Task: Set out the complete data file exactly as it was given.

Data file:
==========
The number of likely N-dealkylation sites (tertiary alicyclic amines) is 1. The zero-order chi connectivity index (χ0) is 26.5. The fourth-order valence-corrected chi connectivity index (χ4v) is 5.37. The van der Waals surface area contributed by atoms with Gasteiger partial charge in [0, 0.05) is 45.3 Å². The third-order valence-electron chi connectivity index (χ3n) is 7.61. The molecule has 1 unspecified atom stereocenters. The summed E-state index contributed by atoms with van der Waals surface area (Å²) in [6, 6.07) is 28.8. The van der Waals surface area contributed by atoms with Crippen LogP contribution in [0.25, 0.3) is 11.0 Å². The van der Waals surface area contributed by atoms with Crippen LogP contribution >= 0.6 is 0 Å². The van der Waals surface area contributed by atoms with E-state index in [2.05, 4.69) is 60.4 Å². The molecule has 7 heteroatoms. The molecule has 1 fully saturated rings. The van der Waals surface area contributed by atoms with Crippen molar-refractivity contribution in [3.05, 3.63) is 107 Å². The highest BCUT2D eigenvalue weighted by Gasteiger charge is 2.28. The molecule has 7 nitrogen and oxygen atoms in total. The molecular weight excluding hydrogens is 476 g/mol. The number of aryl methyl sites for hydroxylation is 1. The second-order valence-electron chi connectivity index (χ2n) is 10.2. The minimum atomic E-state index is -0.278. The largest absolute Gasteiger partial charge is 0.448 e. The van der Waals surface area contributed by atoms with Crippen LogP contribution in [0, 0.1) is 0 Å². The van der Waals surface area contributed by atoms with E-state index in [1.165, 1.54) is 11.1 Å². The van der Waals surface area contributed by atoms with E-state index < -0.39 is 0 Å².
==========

The number of likely N-dealkylation sites (tertiary alicyclic amines) is 1. The zero-order chi connectivity index (χ0) is 26.5. The fourth-order valence-corrected chi connectivity index (χ4v) is 5.37. The van der Waals surface area contributed by atoms with Gasteiger partial charge in [0, 0.05) is 45.3 Å². The third-order valence-electron chi connectivity index (χ3n) is 7.61. The molecule has 1 unspecified atom stereocenters. The summed E-state index contributed by atoms with van der Waals surface area (Å²) in [6, 6.07) is 28.8. The van der Waals surface area contributed by atoms with Crippen LogP contribution in [0.25, 0.3) is 11.0 Å². The van der Waals surface area contributed by atoms with Crippen LogP contribution >= 0.6 is 0 Å². The van der Waals surface area contributed by atoms with E-state index in [2.05, 4.69) is 60.4 Å². The molecule has 7 heteroatoms. The molecule has 1 fully saturated rings. The van der Waals surface area contributed by atoms with Crippen molar-refractivity contribution in [3.05, 3.63) is 107 Å². The highest BCUT2D eigenvalue weighted by Gasteiger charge is 2.28. The molecule has 7 nitrogen and oxygen atoms in total. The molecular weight excluding hydrogens is 476 g/mol. The number of aryl methyl sites for hydroxylation is 1. The second-order valence-electron chi connectivity index (χ2n) is 10.2. The minimum atomic E-state index is -0.278. The largest absolute Gasteiger partial charge is 0.448 e. The van der Waals surface area contributed by atoms with Crippen LogP contribution in [0, 0.1) is 0 Å². The van der Waals surface area contributed by atoms with E-state index in [1.165, 1.54) is 11.1 Å². The van der Waals surface area contributed by atoms with E-state index < -0.39 is 0 Å².